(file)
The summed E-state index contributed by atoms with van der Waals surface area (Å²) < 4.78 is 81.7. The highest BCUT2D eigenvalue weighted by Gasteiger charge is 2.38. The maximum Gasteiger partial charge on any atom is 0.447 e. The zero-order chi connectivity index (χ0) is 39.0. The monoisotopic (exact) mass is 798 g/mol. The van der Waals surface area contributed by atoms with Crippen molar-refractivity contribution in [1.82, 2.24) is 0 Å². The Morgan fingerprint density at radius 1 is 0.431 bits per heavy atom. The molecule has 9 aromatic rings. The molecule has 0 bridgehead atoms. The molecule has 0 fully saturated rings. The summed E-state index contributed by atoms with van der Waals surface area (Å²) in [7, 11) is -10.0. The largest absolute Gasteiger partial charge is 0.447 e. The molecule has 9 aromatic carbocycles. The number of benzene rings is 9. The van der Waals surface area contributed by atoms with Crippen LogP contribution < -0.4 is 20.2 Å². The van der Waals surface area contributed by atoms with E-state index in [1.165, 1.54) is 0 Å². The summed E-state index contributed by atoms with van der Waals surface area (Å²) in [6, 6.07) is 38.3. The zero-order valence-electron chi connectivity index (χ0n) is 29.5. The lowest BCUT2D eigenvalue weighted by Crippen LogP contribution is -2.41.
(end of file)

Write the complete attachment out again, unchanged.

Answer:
The summed E-state index contributed by atoms with van der Waals surface area (Å²) < 4.78 is 81.7. The highest BCUT2D eigenvalue weighted by Gasteiger charge is 2.38. The maximum Gasteiger partial charge on any atom is 0.447 e. The zero-order chi connectivity index (χ0) is 39.0. The monoisotopic (exact) mass is 798 g/mol. The van der Waals surface area contributed by atoms with Crippen molar-refractivity contribution in [1.82, 2.24) is 0 Å². The Morgan fingerprint density at radius 1 is 0.431 bits per heavy atom. The molecule has 9 aromatic rings. The molecule has 0 bridgehead atoms. The molecule has 0 fully saturated rings. The summed E-state index contributed by atoms with van der Waals surface area (Å²) in [7, 11) is -10.0. The largest absolute Gasteiger partial charge is 0.447 e. The molecule has 9 aromatic carbocycles. The number of benzene rings is 9. The van der Waals surface area contributed by atoms with Crippen LogP contribution < -0.4 is 20.2 Å². The van der Waals surface area contributed by atoms with E-state index in [1.165, 1.54) is 0 Å². The summed E-state index contributed by atoms with van der Waals surface area (Å²) in [6, 6.07) is 38.3. The zero-order valence-electron chi connectivity index (χ0n) is 29.5. The lowest BCUT2D eigenvalue weighted by Crippen LogP contribution is -2.41.